I spent the first 40 years of my life focusing on my strengths because I was afraid and ashamed of the “broken” pieces.
We all have these broken pieces in our lives. Mine come from growing up with a parent who was haunted by mental illness and homelessness, grappling with whether to “come out” in my 20s and disappoint the Mormon family who loved (and still loves) me, and a lifelong tendency toward workaholism that in my 30s left me with a great career and absolutely no sense of who I was or who I wanted to be as a person.
What I’ve realized more recently, as I’ve progressed through my corporate career into various leadership positions, is that my differentiating strengths—the capabilities that really set me apart—are the ones I developed because of, not in spite of, my broken pieces. For me, these include strengths like empathy, adaptability, resilience, optimism, and a general sense of how to find solutions in times of uncertainty.
Rather than looking away from my broken pieces, as I used to do, I’ve begun to look toward them. This has allowed me to take a more holistic approach in both my personal life and in my work. By integrating, rather than rejecting, my broken pieces I feel happier, more authentic and more balanced, and I now find pride in places where I previously found shame.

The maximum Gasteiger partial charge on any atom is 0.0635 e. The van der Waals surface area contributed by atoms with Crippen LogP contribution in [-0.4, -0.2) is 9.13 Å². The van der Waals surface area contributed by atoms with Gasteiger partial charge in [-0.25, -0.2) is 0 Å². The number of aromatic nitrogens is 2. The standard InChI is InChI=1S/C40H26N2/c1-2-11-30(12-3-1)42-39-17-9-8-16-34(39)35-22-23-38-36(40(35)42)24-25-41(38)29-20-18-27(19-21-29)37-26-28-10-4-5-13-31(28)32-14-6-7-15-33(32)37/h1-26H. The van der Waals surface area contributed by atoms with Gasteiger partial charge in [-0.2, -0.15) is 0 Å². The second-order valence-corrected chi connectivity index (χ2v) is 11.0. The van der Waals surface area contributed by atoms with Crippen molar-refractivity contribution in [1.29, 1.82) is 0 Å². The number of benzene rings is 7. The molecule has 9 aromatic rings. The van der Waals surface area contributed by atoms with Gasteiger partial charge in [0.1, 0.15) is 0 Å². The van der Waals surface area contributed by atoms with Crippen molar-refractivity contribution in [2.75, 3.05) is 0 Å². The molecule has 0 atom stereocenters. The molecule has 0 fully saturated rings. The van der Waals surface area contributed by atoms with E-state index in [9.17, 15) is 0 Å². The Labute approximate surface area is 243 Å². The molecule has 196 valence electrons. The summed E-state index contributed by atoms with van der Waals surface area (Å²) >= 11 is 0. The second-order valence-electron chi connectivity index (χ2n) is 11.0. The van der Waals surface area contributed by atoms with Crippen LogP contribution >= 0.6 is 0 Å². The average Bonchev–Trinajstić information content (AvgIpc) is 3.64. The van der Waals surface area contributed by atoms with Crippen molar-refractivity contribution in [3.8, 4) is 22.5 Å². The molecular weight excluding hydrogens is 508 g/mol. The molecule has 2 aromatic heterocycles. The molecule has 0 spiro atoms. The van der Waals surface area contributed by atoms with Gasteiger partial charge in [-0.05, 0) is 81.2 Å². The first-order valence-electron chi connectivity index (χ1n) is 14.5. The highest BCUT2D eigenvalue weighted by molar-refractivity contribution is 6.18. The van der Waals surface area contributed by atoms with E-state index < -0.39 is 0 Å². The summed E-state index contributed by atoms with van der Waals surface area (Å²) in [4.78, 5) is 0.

For those of you who see each new year as an opportunity to consider who you are and who you want to be, I encourage you to consider embracing and integrating your toughest times.
· Define your broken pieces
· Ask yourself how they’ve impacted you—how do they shape your views, behaviors, activities, and choices
· Identify at least three strengths you have now that you may not have without these challenging experiences
· Be intentional about using the resulting strengths to accomplish whatever it is you want to achieve in 2019
· Express gratitude for the good that can be found it what would otherwise feel broken
Happy New Year!